Thursday, May 29, 2008

The Pump House

This is a picture of the pump house on my parents' property and the base of the walnut tree that I wrote about yesterday. What's that yellow thing leaning against the tree? I have no idea. The ivy? That's probably poison ivy. The ATV next to the pump house door? That actually belongs in my garage. I have no idea what it's doing here. And that last statement, my friends, is the theme of this post, because I have no idea what any of the stuff in the pump house is doing there.

Next to the barn I recently wrote about is a pump house with a windmill on top (currently housing a racoon family). As a kid, it was one of those places that I'd never venture into. Don't ask me why I would venture into a barn the size of the Super Dome and not into the tiny pump house, but I believe it had something to do with the proximity of the boogie men hiding inside. At least in the barn, you had a fair chance to get out if you heard something coming to getcha.

The pump house was originally, and might I say obviously, where the farmer went to pump his water. (They were clever like that with the names and all.) Even to this day, my mother uses the water pumped here for her geese, also known as the only animals on the planet with one solitary purpose: to chase you down until they bite you to death. Seriously, what kind of animal strolls over into Someone Else's yard, while Someone is head first in her car, cleaning out french fries from circa 1998 and sticks its head between Someone's legs and proceeds to HIIIISSSSSSSSSS prior to biting? Only one, and that's the devil called a goose. But I digress.

Inside the pump house is a whole netherworld. First of all, even if the temperature outside is 100 degrees in the shade and the humidity is at "can't catch your breath without drowning" percent, once you set a foot inside, the temperature drops down to this: ANTARCTICA.

I recently asked my Middle Sister if she had any thoughts about the pump house. Her immediate reaction was, "The last time I went inside, I saw Mamma's league bowling ball with her name on it." Which is just a concise way of saying that between this pump house and the barn next to it, you can find just about anything, and I do mean anything, under the sun.

Getting back to the whole bowling ball thing, I thought, surely to goodness that isn't in there. Is it? And if so, why? (We may never know the answer to that last question, so I just accept these strange things as inherent to living in such an odd place.) So off I trotted this afternoon to check out just exactly what IS living there.

See if you can determine which of the following items on the list I saw in the pump house, and which I totally made up. Ready, set, go:

1. My mother's bowling ball.
2. Another bowling ball with the initials RCB. Both bowling balls were located in the grass OUTSIDE the pump house.
3. Boat cleats (No, I am not talking about shoes you wear on a boat. I am talking about the metal cleats located on the sides of a boat through which rope is either threaded or onto which the rope is secured.)
4. An 8-track cassette player.
5. Some tools.
6. 1 basket of walnuts, circa 1978.
7. A Fisher Price push toy, circa 1974.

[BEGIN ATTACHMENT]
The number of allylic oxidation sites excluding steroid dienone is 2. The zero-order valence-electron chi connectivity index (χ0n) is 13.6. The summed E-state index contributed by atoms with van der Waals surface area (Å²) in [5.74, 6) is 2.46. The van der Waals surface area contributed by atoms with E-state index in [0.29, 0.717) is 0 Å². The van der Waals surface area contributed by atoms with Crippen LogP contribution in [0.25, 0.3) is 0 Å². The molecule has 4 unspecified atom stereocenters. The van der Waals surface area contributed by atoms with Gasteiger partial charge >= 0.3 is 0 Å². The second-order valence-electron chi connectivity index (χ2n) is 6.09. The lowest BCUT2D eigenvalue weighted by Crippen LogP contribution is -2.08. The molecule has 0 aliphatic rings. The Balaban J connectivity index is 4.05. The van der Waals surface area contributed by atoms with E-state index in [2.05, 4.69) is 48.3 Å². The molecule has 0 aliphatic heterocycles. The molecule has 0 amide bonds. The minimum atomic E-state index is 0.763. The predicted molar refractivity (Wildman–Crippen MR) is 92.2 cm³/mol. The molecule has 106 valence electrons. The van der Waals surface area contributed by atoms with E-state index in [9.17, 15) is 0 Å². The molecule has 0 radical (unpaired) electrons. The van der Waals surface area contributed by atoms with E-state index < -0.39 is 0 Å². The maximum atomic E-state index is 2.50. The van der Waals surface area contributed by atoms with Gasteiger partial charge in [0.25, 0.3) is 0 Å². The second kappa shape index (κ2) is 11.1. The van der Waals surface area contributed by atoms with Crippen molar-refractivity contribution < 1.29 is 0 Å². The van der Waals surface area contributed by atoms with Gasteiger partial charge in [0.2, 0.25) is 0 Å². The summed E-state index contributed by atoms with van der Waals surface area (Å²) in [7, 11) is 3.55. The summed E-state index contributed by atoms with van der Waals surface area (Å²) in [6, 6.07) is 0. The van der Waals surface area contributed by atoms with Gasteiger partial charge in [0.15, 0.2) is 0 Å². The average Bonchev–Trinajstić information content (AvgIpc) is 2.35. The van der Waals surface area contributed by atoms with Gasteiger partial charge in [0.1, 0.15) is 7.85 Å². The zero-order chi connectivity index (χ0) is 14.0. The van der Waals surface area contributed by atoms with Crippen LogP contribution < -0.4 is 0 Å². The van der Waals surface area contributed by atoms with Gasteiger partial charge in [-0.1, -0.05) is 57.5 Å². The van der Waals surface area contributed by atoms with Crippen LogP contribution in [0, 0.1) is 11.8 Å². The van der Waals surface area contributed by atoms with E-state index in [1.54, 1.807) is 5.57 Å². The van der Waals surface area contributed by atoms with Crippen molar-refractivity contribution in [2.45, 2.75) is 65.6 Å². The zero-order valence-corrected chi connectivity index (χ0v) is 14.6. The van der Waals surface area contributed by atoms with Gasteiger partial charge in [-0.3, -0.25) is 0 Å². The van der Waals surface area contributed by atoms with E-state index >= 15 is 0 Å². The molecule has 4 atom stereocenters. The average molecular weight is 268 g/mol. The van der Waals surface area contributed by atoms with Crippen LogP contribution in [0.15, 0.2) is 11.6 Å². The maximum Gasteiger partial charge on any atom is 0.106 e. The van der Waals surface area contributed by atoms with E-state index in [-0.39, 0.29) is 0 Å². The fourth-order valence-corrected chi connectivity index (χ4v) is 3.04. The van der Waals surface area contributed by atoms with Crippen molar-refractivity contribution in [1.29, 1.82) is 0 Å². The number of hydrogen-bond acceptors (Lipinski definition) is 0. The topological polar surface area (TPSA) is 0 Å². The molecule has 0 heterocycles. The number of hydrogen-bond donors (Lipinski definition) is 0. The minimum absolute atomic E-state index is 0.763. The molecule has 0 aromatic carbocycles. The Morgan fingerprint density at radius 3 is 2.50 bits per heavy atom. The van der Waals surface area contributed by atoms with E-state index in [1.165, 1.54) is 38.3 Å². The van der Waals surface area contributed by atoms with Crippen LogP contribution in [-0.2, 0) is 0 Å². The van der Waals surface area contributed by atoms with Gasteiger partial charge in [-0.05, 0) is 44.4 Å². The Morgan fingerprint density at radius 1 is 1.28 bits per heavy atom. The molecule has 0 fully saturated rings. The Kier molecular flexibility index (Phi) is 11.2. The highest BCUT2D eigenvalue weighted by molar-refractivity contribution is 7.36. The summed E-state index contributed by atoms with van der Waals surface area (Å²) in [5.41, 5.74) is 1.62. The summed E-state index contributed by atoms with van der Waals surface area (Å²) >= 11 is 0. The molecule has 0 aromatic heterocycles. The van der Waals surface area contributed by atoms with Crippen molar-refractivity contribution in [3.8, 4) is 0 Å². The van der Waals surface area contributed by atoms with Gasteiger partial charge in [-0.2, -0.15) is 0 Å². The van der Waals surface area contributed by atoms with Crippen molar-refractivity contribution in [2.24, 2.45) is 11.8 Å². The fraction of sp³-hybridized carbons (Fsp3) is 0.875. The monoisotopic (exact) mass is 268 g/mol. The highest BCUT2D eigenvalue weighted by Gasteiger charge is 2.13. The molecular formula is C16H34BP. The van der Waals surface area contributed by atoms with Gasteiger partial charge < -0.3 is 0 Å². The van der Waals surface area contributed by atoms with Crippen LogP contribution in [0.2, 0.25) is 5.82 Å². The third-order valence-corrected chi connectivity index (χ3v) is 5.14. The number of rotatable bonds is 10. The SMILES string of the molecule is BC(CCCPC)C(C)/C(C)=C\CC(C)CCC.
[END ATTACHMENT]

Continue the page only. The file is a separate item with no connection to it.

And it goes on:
8. The wooden frame of an old wall-mounted telephone much like the one used by Ike Godsey of Godsey's General Store on the Walnuts. Sorry, I mean the Waltons.
9. A generator.
10. A wooden box with MHS (Mathews High School) painted on it. It was used by the person leading the band out on the field during half time at football games.
11. A dead body.

Time's up! The only thing on the list above that was NOT in the pump house was the dead body.

But that's just because I didn't look hard enough. Rest assured there's one in there.

And when nobody's looking, he gets up, stands on the MHS stool, and conducts music to an imaginary band, listening to music from the 8-track cassette player, munching on a walnut, practicing his bowling moves.

Is my family the only one with a slight clutter problem? On second thought, don't answer that.


Bear Naked said...

Don't you think we all have our own *pump house* in our lives.
We may not call it a pump house but it is the place where we put things that we feel we should disgard but keep putting off until *someday*.
Hopefully *my someday* comes before I die.

MommyTime said...

I'm always so fascinated with old barns (and now pump houses) because ever since I was a child, I've been sure I would find some treasures in there. I never thought of dead bodies. I guess I'm an eternal optimist.

Chesapeake Bay Woman said...

bn - I agree, sort of like a junk drawer, however I tend to have "pump houses" in too many in everywhere. And every drawer is loaded with junk.

mt- you would not believe the treasures located in our various outbuildings. I feel the same way about old houses, which are a dime a dozen around here. I'll have to start taking pictures of them. Most are not lived in and are skeletons, but beautiful.

Anyone out there want a bowling ball or two?

Happy Saturday. - cbw

cats said...

We have a shed in our backyard. Everything I don't want in the house goes out there. It has tools, a carpet shampooer, a shop vac, Christmas decorations, a BB gun, a Bow & Arrow, Parts and accessories for lawnmowers and dirtbikes, and I don't even know what else. It's amazing how much stuff you can fit in such a small space. When we clean it out, my husband just replaces the stuff with more stuff. It is a crazy vicious cycle. I'm glad to know I'm not the only one.
I might be interested in the bowling ball. HA!

foolery said...

I found a dead body in our pump house (which is two stories of crap), next to the old futon and the piano but not reachable because of the lamp and the Snoopy chair.

I think maybe the body is yours. Do you get UPS delivery?